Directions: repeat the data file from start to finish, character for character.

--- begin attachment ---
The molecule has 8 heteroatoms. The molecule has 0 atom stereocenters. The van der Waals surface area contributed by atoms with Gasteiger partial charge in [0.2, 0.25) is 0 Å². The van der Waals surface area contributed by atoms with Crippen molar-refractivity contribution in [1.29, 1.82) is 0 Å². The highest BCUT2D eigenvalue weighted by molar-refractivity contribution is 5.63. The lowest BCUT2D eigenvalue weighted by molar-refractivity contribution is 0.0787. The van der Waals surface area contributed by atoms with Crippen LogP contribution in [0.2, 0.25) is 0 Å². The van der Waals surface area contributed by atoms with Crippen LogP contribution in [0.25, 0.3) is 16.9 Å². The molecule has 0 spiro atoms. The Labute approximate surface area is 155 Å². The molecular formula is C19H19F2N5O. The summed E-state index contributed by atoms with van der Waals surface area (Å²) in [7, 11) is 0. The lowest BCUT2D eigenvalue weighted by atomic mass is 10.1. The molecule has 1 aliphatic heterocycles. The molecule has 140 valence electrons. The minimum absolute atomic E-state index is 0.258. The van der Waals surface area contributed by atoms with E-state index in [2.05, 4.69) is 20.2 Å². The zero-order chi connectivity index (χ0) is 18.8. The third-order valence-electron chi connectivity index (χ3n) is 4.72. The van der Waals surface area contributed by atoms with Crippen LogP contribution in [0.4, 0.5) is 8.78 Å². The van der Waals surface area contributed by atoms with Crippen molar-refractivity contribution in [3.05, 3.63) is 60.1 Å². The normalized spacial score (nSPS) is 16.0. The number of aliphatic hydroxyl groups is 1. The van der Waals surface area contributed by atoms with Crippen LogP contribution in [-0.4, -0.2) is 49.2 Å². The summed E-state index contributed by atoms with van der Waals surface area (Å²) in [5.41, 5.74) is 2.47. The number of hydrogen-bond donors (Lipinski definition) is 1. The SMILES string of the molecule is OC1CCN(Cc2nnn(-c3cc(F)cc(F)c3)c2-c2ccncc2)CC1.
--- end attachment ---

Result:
The molecule has 8 heteroatoms. The molecule has 0 atom stereocenters. The van der Waals surface area contributed by atoms with Gasteiger partial charge in [0.2, 0.25) is 0 Å². The van der Waals surface area contributed by atoms with Crippen molar-refractivity contribution in [1.29, 1.82) is 0 Å². The highest BCUT2D eigenvalue weighted by molar-refractivity contribution is 5.63. The lowest BCUT2D eigenvalue weighted by molar-refractivity contribution is 0.0787. The van der Waals surface area contributed by atoms with Crippen LogP contribution in [0.2, 0.25) is 0 Å². The van der Waals surface area contributed by atoms with Crippen LogP contribution in [0.25, 0.3) is 16.9 Å². The molecule has 0 spiro atoms. The Labute approximate surface area is 155 Å². The molecular formula is C19H19F2N5O. The summed E-state index contributed by atoms with van der Waals surface area (Å²) in [7, 11) is 0. The lowest BCUT2D eigenvalue weighted by atomic mass is 10.1. The molecule has 1 aliphatic heterocycles. The molecule has 140 valence electrons. The minimum absolute atomic E-state index is 0.258. The van der Waals surface area contributed by atoms with E-state index in [2.05, 4.69) is 20.2 Å². The zero-order chi connectivity index (χ0) is 18.8. The third-order valence-electron chi connectivity index (χ3n) is 4.72. The van der Waals surface area contributed by atoms with Crippen LogP contribution in [0.4, 0.5) is 8.78 Å². The van der Waals surface area contributed by atoms with Crippen molar-refractivity contribution in [3.05, 3.63) is 60.1 Å². The normalized spacial score (nSPS) is 16.0. The number of aliphatic hydroxyl groups is 1. The van der Waals surface area contributed by atoms with Crippen LogP contribution in [-0.4, -0.2) is 49.2 Å². The summed E-state index contributed by atoms with van der Waals surface area (Å²) in [5.41, 5.74) is 2.47. The number of hydrogen-bond donors (Lipinski definition) is 1. The SMILES string of the molecule is OC1CCN(Cc2nnn(-c3cc(F)cc(F)c3)c2-c2ccncc2)CC1.